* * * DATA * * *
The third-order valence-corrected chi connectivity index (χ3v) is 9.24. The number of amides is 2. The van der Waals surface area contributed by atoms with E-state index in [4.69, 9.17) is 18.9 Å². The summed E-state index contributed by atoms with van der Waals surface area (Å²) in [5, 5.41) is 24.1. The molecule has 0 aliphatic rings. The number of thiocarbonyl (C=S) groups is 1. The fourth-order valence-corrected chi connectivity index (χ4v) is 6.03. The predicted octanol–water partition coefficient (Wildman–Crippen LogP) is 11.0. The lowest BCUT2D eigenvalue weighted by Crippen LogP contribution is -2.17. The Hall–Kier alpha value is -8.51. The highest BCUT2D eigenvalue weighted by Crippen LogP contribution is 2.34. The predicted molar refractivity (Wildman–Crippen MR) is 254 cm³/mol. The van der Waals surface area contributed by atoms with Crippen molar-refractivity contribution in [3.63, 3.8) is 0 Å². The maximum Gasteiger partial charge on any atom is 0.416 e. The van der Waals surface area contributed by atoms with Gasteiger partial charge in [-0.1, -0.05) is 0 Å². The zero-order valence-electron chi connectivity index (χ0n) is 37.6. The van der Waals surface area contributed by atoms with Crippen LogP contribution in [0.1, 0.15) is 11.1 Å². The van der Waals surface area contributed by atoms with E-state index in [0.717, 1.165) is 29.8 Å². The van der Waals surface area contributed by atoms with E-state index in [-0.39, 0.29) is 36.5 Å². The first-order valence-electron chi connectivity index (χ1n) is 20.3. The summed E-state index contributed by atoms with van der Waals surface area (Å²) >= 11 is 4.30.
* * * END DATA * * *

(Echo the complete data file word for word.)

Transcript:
The third-order valence-corrected chi connectivity index (χ3v) is 9.24. The number of amides is 2. The van der Waals surface area contributed by atoms with E-state index in [4.69, 9.17) is 18.9 Å². The summed E-state index contributed by atoms with van der Waals surface area (Å²) in [5, 5.41) is 24.1. The molecule has 0 aliphatic rings. The number of thiocarbonyl (C=S) groups is 1. The fourth-order valence-corrected chi connectivity index (χ4v) is 6.03. The predicted octanol–water partition coefficient (Wildman–Crippen LogP) is 11.0. The lowest BCUT2D eigenvalue weighted by Crippen LogP contribution is -2.17. The Hall–Kier alpha value is -8.51. The highest BCUT2D eigenvalue weighted by Crippen LogP contribution is 2.34. The predicted molar refractivity (Wildman–Crippen MR) is 254 cm³/mol. The van der Waals surface area contributed by atoms with Crippen molar-refractivity contribution in [3.63, 3.8) is 0 Å². The maximum Gasteiger partial charge on any atom is 0.416 e. The van der Waals surface area contributed by atoms with Gasteiger partial charge in [-0.1, -0.05) is 0 Å². The zero-order valence-electron chi connectivity index (χ0n) is 37.6. The van der Waals surface area contributed by atoms with Crippen LogP contribution in [0.1, 0.15) is 11.1 Å². The van der Waals surface area contributed by atoms with E-state index in [0.717, 1.165) is 29.8 Å². The van der Waals surface area contributed by atoms with E-state index in [-0.39, 0.29) is 36.5 Å². The first-order valence-electron chi connectivity index (χ1n) is 20.3. The summed E-state index contributed by atoms with van der Waals surface area (Å²) >= 11 is 4.30.